JUDICIAL INDEPENDENCE AND THE PROTECTION OF HUMAN RIGHTS
Dicey did not contemplate the need to refer to a Bill of Rights, albeit, the
existence of Magna Carta. But, doubtless, as commentators have observed
Dicey may be taken to have expected human rights laws to form part of the law.
The Unive sal Decla ation of Human Rights links the protection of human rights
with the rule of law: ‘a modern democratic society would find it unacceptable for
a totalitarian state to assert that it observed the rule of law’. However, again, as
Lord Bingham observed ‘there is no universal consensus on the rights and
freedoms which are fundamental, even among civilised nations.’
To talk about rights is, inevitably, to talk about law. Rights presuppose a
framework of demands which constrain and direct the manner in which force
may be exercised. The only way in which demands on the exercise of force can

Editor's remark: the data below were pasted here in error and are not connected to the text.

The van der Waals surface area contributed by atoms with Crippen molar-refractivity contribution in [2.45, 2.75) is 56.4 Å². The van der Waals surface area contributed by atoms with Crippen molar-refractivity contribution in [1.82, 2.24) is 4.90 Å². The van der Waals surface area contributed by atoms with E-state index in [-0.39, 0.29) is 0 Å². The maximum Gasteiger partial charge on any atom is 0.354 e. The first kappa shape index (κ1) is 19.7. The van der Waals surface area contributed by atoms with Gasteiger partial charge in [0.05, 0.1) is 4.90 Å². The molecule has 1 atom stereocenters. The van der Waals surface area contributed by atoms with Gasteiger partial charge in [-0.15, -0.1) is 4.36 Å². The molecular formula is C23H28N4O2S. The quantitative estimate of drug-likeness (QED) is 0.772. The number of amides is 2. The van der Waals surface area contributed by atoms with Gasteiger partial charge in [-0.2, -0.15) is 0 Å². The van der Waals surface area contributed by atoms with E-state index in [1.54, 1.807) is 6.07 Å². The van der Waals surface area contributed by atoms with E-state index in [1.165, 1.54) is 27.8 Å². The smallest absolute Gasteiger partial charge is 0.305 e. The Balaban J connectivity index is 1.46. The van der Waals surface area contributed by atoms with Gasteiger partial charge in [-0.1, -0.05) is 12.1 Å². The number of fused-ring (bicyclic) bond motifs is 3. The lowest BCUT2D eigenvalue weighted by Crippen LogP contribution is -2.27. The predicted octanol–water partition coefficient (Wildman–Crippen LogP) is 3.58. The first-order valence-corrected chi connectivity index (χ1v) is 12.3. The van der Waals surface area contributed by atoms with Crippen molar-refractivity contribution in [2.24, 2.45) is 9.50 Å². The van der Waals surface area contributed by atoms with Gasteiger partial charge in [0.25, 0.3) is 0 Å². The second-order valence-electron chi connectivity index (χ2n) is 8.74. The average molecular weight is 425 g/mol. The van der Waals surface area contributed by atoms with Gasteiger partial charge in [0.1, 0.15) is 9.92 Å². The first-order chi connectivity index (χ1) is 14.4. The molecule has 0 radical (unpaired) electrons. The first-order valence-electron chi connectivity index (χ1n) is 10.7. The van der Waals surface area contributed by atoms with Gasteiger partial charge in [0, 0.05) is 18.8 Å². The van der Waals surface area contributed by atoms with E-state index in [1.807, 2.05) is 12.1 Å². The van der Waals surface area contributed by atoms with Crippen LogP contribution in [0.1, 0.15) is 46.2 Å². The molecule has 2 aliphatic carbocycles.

be expressed in civic society is through law. Without the law to give them
tangible expression, rights become nothing more than aspirations. Law is, as
Spinoza said, the mathematics of freedom.
As judicial independence is integral to the rule of law, which is a necessary
presupposition for the protection of individual rights, it follows that judicial
independence is integral to the assertion of human rights. Without an
independent Judiciary, it is impossible to imagine citizens having tangible human
rights capable of being asserted against the state. As former Chief Justice
Gleeson observed, ‘the independence of judicial officers is a right of the citizens
over whom they exercise control’.
6Judicial independence in that sense, is itself a human right, insofar as it is the
human right which presupposes the unfettered enjoyment of all others. It is for
this reason that Article 10 of the Universal Declaration of Human Rights and
Article 14 of the International Covenant on Civil and Political Rights both require
an independent and...